Tuesday, December 22, 2009

Traveling Solo

I can't tell if I'm a people-person or a loner. At certain points in my life I have been a people magnet, consolidating large groups of unrelated individuals into one big happy family. At other times I have been painfully alone, watching the groups around me with sadness and a tinge of envy.  

This trip has not made things any clearer on that account. On days when I'm alone, I find myself looking around longingly for someone to share a meal with. Then on some days where I've managed to attract companions, I've found myself counting the hours 'til I can be alone reading a book. I think that in order to be one of those really engaged travelers who gets to know anyone they share a bus-stop bench/train ride/random glance with, I'd have to be genuinely interested in what others have to say. And truth be told, after 5 and a half weeks, I'm just not interested every hour of every day, in everyone I meet. Often it's the Indian dudes wanting to hold me indefintely in conversation and Ive found myself just ignoring their "namastes" and walking on by. Believe me, that conversation can go from "Namaste" to "Do you want an Indian boyfriend?" in 30 seconds flat.

The more I think about this companionship problem, the more akward I become around strangers. For example, this evening as I was reading a book at dinner, a buddhist monk got up from his table, paid his bill and walked up to me smiling, "where are you from?" he asked . "U.S." I responded. 

**On an side note, I'm starting to hate this part of the conversation, and you can't have a conversation while you're traveling without someone asking where you're from. First of all, "U.S" is a horribly boring name for a country, as I've realized after repeating it 500 times in 5 weeks. And for those of you who haven't traveled internationally of late, I assure you the response to an American in the post-Bush-era is exactly what you thought it would be! The Europeans I do talk to never fail to tell me over the course of the conversation all that they hate about Americans. Now, I like America-bashing as much as any good liberal but when I'm the only yankee around it gets kind of annoying. In case you were curious: we are insincerely friendly but really only care about ourselves. We use the word 'awesome' and 'amazing' in nauseating excess. We are frightfully ignorant of any other languages, and often, even our own. And this is their opinion of the Americans who TRAVEL. God forbid they ever make it to the heartland.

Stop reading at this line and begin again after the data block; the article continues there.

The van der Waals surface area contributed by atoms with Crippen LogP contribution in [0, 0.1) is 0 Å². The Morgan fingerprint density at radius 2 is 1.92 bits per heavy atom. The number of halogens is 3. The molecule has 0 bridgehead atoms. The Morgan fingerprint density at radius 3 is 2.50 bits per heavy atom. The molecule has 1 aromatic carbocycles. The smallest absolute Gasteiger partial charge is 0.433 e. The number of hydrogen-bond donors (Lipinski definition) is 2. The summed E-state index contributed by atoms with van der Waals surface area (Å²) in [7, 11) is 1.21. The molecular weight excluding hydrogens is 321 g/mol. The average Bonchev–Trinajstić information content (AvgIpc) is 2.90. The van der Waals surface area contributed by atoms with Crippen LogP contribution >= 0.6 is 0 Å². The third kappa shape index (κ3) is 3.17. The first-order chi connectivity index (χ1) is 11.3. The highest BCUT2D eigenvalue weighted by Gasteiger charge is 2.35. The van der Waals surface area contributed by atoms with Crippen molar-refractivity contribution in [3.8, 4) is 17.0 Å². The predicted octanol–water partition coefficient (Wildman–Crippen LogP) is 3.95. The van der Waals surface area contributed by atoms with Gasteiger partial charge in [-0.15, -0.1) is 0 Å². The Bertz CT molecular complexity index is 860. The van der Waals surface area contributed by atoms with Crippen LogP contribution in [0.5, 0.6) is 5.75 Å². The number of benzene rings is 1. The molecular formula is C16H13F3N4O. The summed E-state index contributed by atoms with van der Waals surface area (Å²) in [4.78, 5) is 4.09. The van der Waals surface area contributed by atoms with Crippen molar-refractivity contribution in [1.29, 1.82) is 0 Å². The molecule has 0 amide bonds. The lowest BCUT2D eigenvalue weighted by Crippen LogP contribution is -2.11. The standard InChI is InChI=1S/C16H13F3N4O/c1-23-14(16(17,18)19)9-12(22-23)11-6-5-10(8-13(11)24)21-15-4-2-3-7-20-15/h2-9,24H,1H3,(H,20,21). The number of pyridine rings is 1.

Many Americans, I've found, also try to avoid anything other than the briefest contact with me, afraid that any extended affiliation might expose the Canadian flag patch on their backpack for the fraud that it is.

So far the friendliest person I've randomly met and spent a few days with was a Korean girl who sold beauty salon products and smoked like a chimney. She told me no one wanted to hang out with Koreans. We became fast friends.      

Anyway back to the monk. 

So the monk comes up to me while I'm reading and asks me where I'm from. In the next sentence, he tells me that he has written a book, and its for sale right over there! He was a political prisoner for 6 years in Tibet. The Chinese fired bullets into his legs. He was in a french hospital for 2 years. And he has written a book about it and it's right over there! Yes right over THERE! This entire exchange takes place in about 12 seconds. At this point I'm kind of stunned. If this had been any old Joe I would have not been that keen to the sales pitch and told him to move along. But he's wearing a freaking monk robe, prayer beads, and pointing to the bullet holes in his leg. I say I will definitely take a look at the book. He smiles at me, expectantly. I say, akwardly "well it was good to meet you, thank you for pointing out your book!" And he shakes my hand and leaves. 

So at this point I'm feeling incredibly akward and on all accounts unpersonable. I feel like i should have asked him to sit down. "So tell me, exactly how many bullets were there? What was the prison food like? And the Chinese - good hosts? Does being a refugee, like, totally suck? I bet the journey to India was AMAZING." Im being flip here, but only partially. I need to be in a certain frame of mind to engage in that kind of conversation, and I definitely have to be eased into it. The truth is that sometimes I just want to be alone, reading about OTHER people having interesting conversations. Does that make me so odd? 


aviva5271 said...

doesn't it just suck to be the physically obvious foreigner? that's part of the reason for the attention you're getting, you know. maybe you should just play the dumb blonde and tell people you can't understand them with a hair flip. craig said that when we go to italy in the spring we're going to be "australian". you'd better not expose our flag for the frauds that we are...

Sumeba Miyako said...

Yeah you better start working on that Australian accent. And Australian geography. I find it's hard to claim I'm from Canada when I have very little idea of where the big cities are. I blame the California public school system, frankly.

Amber Kneen said...

Wow Jen your blog is beautiful. I never even thought I'd want to got to India and I am now officially painfully jealous. :) Oh and no one knows where towns are in Canada so you can totally fake it ;) You could pick a providence or say your from Quebec. The French Canadians prefer to stick to themselves and you could just say you know very little of the rest of the country.... On the flip side I was in Montreal and told a gentlement I was from Tucson, AZ. He got very excited and said he had a cousin super close -- in Dallas TX. So you can get away with it too :)

Miss you!